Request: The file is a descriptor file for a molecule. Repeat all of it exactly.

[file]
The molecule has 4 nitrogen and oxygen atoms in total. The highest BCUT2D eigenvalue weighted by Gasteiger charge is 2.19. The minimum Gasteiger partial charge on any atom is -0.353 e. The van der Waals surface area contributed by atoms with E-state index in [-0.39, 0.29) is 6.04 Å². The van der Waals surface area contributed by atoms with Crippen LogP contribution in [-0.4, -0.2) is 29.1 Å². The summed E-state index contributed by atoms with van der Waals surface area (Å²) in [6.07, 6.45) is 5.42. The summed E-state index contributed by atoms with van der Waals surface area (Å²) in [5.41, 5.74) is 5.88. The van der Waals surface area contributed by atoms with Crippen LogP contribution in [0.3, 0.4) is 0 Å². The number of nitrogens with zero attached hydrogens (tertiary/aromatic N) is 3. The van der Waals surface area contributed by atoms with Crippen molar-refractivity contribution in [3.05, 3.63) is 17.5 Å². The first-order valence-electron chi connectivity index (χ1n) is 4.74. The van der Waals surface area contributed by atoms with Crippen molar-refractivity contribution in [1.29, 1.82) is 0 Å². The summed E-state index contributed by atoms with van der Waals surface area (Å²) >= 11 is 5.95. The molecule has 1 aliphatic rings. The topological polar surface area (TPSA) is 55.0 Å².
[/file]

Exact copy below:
The molecule has 4 nitrogen and oxygen atoms in total. The highest BCUT2D eigenvalue weighted by Gasteiger charge is 2.19. The minimum Gasteiger partial charge on any atom is -0.353 e. The van der Waals surface area contributed by atoms with E-state index in [-0.39, 0.29) is 6.04 Å². The van der Waals surface area contributed by atoms with Crippen LogP contribution in [-0.4, -0.2) is 29.1 Å². The summed E-state index contributed by atoms with van der Waals surface area (Å²) in [6.07, 6.45) is 5.42. The summed E-state index contributed by atoms with van der Waals surface area (Å²) in [5.41, 5.74) is 5.88. The van der Waals surface area contributed by atoms with Crippen LogP contribution in [0.3, 0.4) is 0 Å². The number of nitrogens with zero attached hydrogens (tertiary/aromatic N) is 3. The van der Waals surface area contributed by atoms with Crippen molar-refractivity contribution in [3.05, 3.63) is 17.5 Å². The first-order valence-electron chi connectivity index (χ1n) is 4.74. The van der Waals surface area contributed by atoms with Crippen molar-refractivity contribution in [1.29, 1.82) is 0 Å². The summed E-state index contributed by atoms with van der Waals surface area (Å²) >= 11 is 5.95. The molecule has 1 aliphatic rings. The topological polar surface area (TPSA) is 55.0 Å².